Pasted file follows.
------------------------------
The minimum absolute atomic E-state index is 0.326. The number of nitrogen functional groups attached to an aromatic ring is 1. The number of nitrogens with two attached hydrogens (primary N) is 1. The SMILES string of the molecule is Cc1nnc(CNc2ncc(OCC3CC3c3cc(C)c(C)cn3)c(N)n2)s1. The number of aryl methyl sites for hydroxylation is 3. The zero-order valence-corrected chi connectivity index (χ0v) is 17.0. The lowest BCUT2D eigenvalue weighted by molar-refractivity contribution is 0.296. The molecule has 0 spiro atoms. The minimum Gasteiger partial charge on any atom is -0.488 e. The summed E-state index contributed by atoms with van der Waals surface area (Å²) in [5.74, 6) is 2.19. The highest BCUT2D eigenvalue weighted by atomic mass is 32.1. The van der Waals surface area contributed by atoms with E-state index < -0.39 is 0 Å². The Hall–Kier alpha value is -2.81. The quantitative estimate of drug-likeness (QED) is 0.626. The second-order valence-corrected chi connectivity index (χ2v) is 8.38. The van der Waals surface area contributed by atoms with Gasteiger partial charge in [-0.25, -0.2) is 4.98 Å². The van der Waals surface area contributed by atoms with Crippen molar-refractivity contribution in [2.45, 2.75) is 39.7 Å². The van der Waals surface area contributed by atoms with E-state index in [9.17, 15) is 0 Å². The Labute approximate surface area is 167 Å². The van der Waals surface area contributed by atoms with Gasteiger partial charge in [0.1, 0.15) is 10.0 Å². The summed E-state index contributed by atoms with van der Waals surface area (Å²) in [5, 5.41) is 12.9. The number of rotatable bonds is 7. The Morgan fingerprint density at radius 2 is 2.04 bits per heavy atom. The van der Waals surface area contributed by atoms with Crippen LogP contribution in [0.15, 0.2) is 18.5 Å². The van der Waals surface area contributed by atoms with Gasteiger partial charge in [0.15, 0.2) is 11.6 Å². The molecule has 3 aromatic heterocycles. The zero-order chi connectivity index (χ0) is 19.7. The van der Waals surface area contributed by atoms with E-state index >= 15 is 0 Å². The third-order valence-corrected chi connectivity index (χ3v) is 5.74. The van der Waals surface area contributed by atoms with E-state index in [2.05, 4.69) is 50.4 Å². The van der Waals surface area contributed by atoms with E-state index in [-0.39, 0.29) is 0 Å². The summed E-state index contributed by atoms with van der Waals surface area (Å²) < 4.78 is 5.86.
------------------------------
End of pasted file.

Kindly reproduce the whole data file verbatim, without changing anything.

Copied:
The minimum absolute atomic E-state index is 0.326. The number of nitrogen functional groups attached to an aromatic ring is 1. The number of nitrogens with two attached hydrogens (primary N) is 1. The SMILES string of the molecule is Cc1nnc(CNc2ncc(OCC3CC3c3cc(C)c(C)cn3)c(N)n2)s1. The number of aryl methyl sites for hydroxylation is 3. The zero-order valence-corrected chi connectivity index (χ0v) is 17.0. The lowest BCUT2D eigenvalue weighted by molar-refractivity contribution is 0.296. The molecule has 0 spiro atoms. The minimum Gasteiger partial charge on any atom is -0.488 e. The summed E-state index contributed by atoms with van der Waals surface area (Å²) in [5.74, 6) is 2.19. The highest BCUT2D eigenvalue weighted by atomic mass is 32.1. The van der Waals surface area contributed by atoms with E-state index < -0.39 is 0 Å². The Hall–Kier alpha value is -2.81. The quantitative estimate of drug-likeness (QED) is 0.626. The second-order valence-corrected chi connectivity index (χ2v) is 8.38. The van der Waals surface area contributed by atoms with Gasteiger partial charge in [-0.25, -0.2) is 4.98 Å². The van der Waals surface area contributed by atoms with Crippen molar-refractivity contribution in [2.45, 2.75) is 39.7 Å². The van der Waals surface area contributed by atoms with E-state index in [9.17, 15) is 0 Å². The Labute approximate surface area is 167 Å². The van der Waals surface area contributed by atoms with Gasteiger partial charge in [0.1, 0.15) is 10.0 Å². The summed E-state index contributed by atoms with van der Waals surface area (Å²) in [5, 5.41) is 12.9. The number of rotatable bonds is 7. The Morgan fingerprint density at radius 2 is 2.04 bits per heavy atom. The van der Waals surface area contributed by atoms with Crippen LogP contribution in [0.15, 0.2) is 18.5 Å². The van der Waals surface area contributed by atoms with Gasteiger partial charge in [0.15, 0.2) is 11.6 Å². The molecule has 3 aromatic heterocycles. The zero-order chi connectivity index (χ0) is 19.7. The van der Waals surface area contributed by atoms with E-state index >= 15 is 0 Å². The third-order valence-corrected chi connectivity index (χ3v) is 5.74. The van der Waals surface area contributed by atoms with E-state index in [2.05, 4.69) is 50.4 Å². The van der Waals surface area contributed by atoms with E-state index in [-0.39, 0.29) is 0 Å². The summed E-state index contributed by atoms with van der Waals surface area (Å²) < 4.78 is 5.86.